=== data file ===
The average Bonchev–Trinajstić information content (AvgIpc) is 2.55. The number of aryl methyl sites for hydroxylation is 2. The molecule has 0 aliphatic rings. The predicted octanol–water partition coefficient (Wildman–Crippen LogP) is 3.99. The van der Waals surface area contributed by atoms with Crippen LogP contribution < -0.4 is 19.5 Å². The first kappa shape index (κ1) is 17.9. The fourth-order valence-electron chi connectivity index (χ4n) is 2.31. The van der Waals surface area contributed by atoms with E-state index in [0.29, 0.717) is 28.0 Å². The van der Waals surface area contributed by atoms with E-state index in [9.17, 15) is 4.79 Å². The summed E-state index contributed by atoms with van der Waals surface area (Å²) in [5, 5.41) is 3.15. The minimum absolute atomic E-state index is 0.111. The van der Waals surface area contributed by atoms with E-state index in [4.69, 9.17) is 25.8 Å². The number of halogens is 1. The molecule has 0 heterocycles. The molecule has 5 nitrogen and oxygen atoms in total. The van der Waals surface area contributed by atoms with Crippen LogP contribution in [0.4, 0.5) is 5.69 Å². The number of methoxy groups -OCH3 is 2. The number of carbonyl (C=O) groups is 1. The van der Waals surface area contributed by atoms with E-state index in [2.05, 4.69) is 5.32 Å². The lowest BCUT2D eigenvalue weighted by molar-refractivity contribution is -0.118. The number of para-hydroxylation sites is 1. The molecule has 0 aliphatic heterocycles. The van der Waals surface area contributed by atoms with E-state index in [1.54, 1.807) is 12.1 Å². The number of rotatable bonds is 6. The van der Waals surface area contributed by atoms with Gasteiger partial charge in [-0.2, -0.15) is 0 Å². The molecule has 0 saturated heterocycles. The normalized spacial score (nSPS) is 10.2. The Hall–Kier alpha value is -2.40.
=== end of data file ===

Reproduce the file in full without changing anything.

The average Bonchev–Trinajstić information content (AvgIpc) is 2.55. The number of aryl methyl sites for hydroxylation is 2. The molecule has 0 aliphatic rings. The predicted octanol–water partition coefficient (Wildman–Crippen LogP) is 3.99. The van der Waals surface area contributed by atoms with Crippen LogP contribution < -0.4 is 19.5 Å². The first kappa shape index (κ1) is 17.9. The fourth-order valence-electron chi connectivity index (χ4n) is 2.31. The van der Waals surface area contributed by atoms with E-state index in [0.29, 0.717) is 28.0 Å². The van der Waals surface area contributed by atoms with E-state index in [9.17, 15) is 4.79 Å². The summed E-state index contributed by atoms with van der Waals surface area (Å²) in [5, 5.41) is 3.15. The minimum absolute atomic E-state index is 0.111. The van der Waals surface area contributed by atoms with E-state index in [4.69, 9.17) is 25.8 Å². The number of halogens is 1. The molecule has 0 heterocycles. The molecule has 5 nitrogen and oxygen atoms in total. The van der Waals surface area contributed by atoms with Crippen LogP contribution in [0.4, 0.5) is 5.69 Å². The number of methoxy groups -OCH3 is 2. The number of carbonyl (C=O) groups is 1. The van der Waals surface area contributed by atoms with E-state index in [2.05, 4.69) is 5.32 Å². The lowest BCUT2D eigenvalue weighted by molar-refractivity contribution is -0.118. The number of para-hydroxylation sites is 1. The molecule has 0 aliphatic heterocycles. The van der Waals surface area contributed by atoms with E-state index in [1.54, 1.807) is 12.1 Å². The number of rotatable bonds is 6. The van der Waals surface area contributed by atoms with Gasteiger partial charge in [-0.2, -0.15) is 0 Å². The molecule has 0 saturated heterocycles. The normalized spacial score (nSPS) is 10.2. The Hall–Kier alpha value is -2.40.